You know what an overuse injury is — when you do too much of something that normally wouldn’t cause a problem. It comes on slowly and then one day you wake up and you can’t do that thing any more.
Or, to use another example, what happens when you keep wearing the same clothes or using the same set of sheets or towels over and over. They wear out really fast or get all pill-y and look bad and don’t feel so good either. As much as you might have loved them at first, now you just want to toss them.
Many writers of TV series and movie franchises ought to ponder these similes. I’m thinking in particular of the Doctor Who series. Used to be that a lot of different writers wrote different episodes (including the brilliant Douglas Adams, author of Hitchhiker’s Guide to the Galaxy.) When the series was “rebooted” in 2005, the head writer was Russell T. Davies, but many of the best episodes were written by Steven Moffat, including the two-part “The Empty Child/The Doctor Dances,” and “The Girl in the Fireplace.” When Moffat wrote the episode “Blink,” he gave us the scariest villains I’ve ever seen: The Weeping Angels. I was terrified of all statues for a long time after seeing that episode (and do you realize how many statues there are all around us?).
Of course the Doctor defeated them, but it was a near thing. But then Davies left the show and Moffat was put in charge. He immediately brought the Angels back for a two-parter. Again, the Doctor defeated them. Then they came back in another episode, and guess what, the Doctor defeated them. Moffat amped the odds up each time: there are four in the original episode, many in the two-parter, and in the most recent one, even the Statue of Liberty is a Weeping Angel.
And . . . yawn. I’m no longer scared. I feel the same way about the Daleks and the Cybermen. I also feel the same way about the alien from the “Alien” movies and all of the many, many derivative monsters that have jaws within jaws AND despite being reptilian with hard scales are also slimy and drool like a Newfoundland.
They’re trying to keep us scared by making zombies faster than humans instead of staggering slowly (but relentlessly) along. Peter Jackson in the second Lord of the Rings movie thought that giant wolves weren’t scary enough, so he gave us giant hyena-like creatures ridden by Orcs . . . sorry Pete, not scary, just wrong, as was your pink Orc in the last movie and the supersized Goblin King and Azog the Orc in the new Hobbit movies.
I’m as much a fan of “disaster porn” movies as anyone, but I laughed throughout 2012 which managed to combine them all: California falling into the sea because of a 10.0 earthquake, the Yellowstone supervolcano erupting, massive tsunamis inundating the earth . . . by the time the waves were lapping at the North Face of Everest I was on the floor with the giggles.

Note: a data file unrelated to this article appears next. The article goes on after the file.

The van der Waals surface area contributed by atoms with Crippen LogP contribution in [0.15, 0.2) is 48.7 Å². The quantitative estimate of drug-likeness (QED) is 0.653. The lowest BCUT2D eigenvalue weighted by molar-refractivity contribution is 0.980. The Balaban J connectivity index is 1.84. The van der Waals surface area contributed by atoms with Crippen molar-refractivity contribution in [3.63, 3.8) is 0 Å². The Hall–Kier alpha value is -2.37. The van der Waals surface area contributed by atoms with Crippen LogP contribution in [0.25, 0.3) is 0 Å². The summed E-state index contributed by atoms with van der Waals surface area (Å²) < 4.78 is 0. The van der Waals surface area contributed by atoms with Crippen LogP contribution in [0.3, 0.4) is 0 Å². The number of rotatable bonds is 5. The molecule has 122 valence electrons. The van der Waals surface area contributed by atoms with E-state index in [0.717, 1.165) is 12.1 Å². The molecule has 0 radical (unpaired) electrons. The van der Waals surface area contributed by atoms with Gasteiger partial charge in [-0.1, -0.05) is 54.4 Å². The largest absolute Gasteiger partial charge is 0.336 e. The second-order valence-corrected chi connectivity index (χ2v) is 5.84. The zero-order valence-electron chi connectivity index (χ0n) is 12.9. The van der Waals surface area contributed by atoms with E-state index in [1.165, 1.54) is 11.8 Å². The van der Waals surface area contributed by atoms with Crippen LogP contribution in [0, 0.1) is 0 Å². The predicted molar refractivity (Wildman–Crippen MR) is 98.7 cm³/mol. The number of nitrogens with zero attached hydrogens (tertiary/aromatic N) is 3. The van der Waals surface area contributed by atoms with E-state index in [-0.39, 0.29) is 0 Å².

The folks at Syfy Channel (whom I am usually damning for their lack of foresight when they cancel perfectly good series like Eureka or Warehouse 13) have, to their credit, seen the ridiculousness in this trend to supersize old monsters and are churning out made-for-TV movies that are deliberately over-the-top, like Sharknado, in which killer tornadoes not only hit the California coast but scoop up schools of sharks and fling them into the streets where they do what sharks do despite being, you know, fish out of water. It’s a comedy, not a horror movie, and you’re meant to laugh.
In addition to revisiting old enemies and making them more/bigger, Moffat’s also been amping up the stakes in many of the episodes. Used to be the Doctor saved Earth at least once a season. But now saving the Earth is nothing. Now he saves the ENTIRE UNIVERSE over and over. Am I worried that he won’t manage it next time? Uh, not so much.
My favorite episodes are never the ones where the Doctor defeats the Daleks and saves the Earth/Universe or manages to reboot Time once again. My favorites are the small-scale ones. The Doctor hardly even shows up in “Blink”; we just see him in a video telling the ordinary heroine and hero what to do — except he’s actually reading a script that they sent to him through time, which they do not know when they’re watching the video (how cool is that?). I love “The Girl in the Fireplace” because it’s basically the Doctor saving one person from a terrible fate. She’s a wonderful person and we fall in love with her just as the Doctor does. When he saves the Earth or the Universe, it’s hard to care. We just don’t and can’t love abstract concepts like we do individual people.
I get that coming up with new things to be afraid of is a lot harder than revisiting old favorites. But have these writers never heard the axiom “less is more”? Or cottoned on to the idea that the scariest thing is the thing you don’t see? That’s mostly in your mind? That’s why the Weeping Angels were so scary that first time. And the first Alien – because we never saw the monster until the very end. I remember being terrified during Time after Time, a movie about Jack the Ripper and H.G. Wells. You never actually saw Jack kill anyone, but you saw his face when he was moving in to do just that – and then the screen would go black and you’d hear a scream that was quickly choked off. Terrifying.
I’ve been a Doctor Who fan since the Fourth Doctor. But I’m feeling like I’ve got a bit of an overuse injury since Moffat took over as head writer. In fact, I’ve hardly seen any of the last season at all.